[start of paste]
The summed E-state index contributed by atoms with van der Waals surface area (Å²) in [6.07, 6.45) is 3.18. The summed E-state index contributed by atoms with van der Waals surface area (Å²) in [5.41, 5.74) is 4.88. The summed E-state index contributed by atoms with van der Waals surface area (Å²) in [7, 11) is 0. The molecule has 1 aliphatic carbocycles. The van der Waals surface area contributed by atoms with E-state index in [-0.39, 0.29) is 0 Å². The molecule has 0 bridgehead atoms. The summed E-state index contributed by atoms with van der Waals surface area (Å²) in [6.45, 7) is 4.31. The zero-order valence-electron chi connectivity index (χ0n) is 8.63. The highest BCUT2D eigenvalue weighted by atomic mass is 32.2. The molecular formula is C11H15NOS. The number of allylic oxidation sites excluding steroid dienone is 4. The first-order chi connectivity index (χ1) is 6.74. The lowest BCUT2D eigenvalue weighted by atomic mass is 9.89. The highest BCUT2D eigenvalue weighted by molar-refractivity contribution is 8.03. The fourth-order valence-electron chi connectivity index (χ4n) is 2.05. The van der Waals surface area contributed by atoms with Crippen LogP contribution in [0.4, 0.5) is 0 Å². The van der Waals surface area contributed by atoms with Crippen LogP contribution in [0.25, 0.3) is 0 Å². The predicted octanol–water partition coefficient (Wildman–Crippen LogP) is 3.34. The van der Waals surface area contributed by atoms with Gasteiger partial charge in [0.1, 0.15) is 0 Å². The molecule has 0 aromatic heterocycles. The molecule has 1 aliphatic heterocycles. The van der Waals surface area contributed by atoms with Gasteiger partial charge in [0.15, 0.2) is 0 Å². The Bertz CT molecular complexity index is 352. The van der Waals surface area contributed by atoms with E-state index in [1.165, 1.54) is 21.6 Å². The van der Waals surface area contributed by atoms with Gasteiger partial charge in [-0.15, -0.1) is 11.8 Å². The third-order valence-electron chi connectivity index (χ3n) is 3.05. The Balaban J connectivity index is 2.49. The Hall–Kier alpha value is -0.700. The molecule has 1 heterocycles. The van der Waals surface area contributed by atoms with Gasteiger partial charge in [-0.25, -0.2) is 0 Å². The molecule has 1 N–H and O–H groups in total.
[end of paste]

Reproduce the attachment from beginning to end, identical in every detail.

The summed E-state index contributed by atoms with van der Waals surface area (Å²) in [6.07, 6.45) is 3.18. The summed E-state index contributed by atoms with van der Waals surface area (Å²) in [5.41, 5.74) is 4.88. The summed E-state index contributed by atoms with van der Waals surface area (Å²) in [7, 11) is 0. The molecule has 1 aliphatic carbocycles. The van der Waals surface area contributed by atoms with E-state index in [-0.39, 0.29) is 0 Å². The molecule has 0 bridgehead atoms. The summed E-state index contributed by atoms with van der Waals surface area (Å²) in [6.45, 7) is 4.31. The zero-order valence-electron chi connectivity index (χ0n) is 8.63. The highest BCUT2D eigenvalue weighted by atomic mass is 32.2. The molecular formula is C11H15NOS. The number of allylic oxidation sites excluding steroid dienone is 4. The first-order chi connectivity index (χ1) is 6.74. The lowest BCUT2D eigenvalue weighted by atomic mass is 9.89. The highest BCUT2D eigenvalue weighted by molar-refractivity contribution is 8.03. The fourth-order valence-electron chi connectivity index (χ4n) is 2.05. The van der Waals surface area contributed by atoms with Crippen LogP contribution in [0.4, 0.5) is 0 Å². The van der Waals surface area contributed by atoms with Crippen LogP contribution in [0.25, 0.3) is 0 Å². The predicted octanol–water partition coefficient (Wildman–Crippen LogP) is 3.34. The van der Waals surface area contributed by atoms with Gasteiger partial charge in [0.1, 0.15) is 0 Å². The molecule has 0 aromatic heterocycles. The molecule has 1 aliphatic heterocycles. The van der Waals surface area contributed by atoms with Gasteiger partial charge in [0.15, 0.2) is 0 Å². The Bertz CT molecular complexity index is 352. The van der Waals surface area contributed by atoms with E-state index in [1.165, 1.54) is 21.6 Å². The van der Waals surface area contributed by atoms with Gasteiger partial charge in [-0.15, -0.1) is 11.8 Å². The third-order valence-electron chi connectivity index (χ3n) is 3.05. The Balaban J connectivity index is 2.49. The Hall–Kier alpha value is -0.700. The molecule has 1 heterocycles. The van der Waals surface area contributed by atoms with Gasteiger partial charge in [-0.25, -0.2) is 0 Å². The molecule has 1 N–H and O–H groups in total.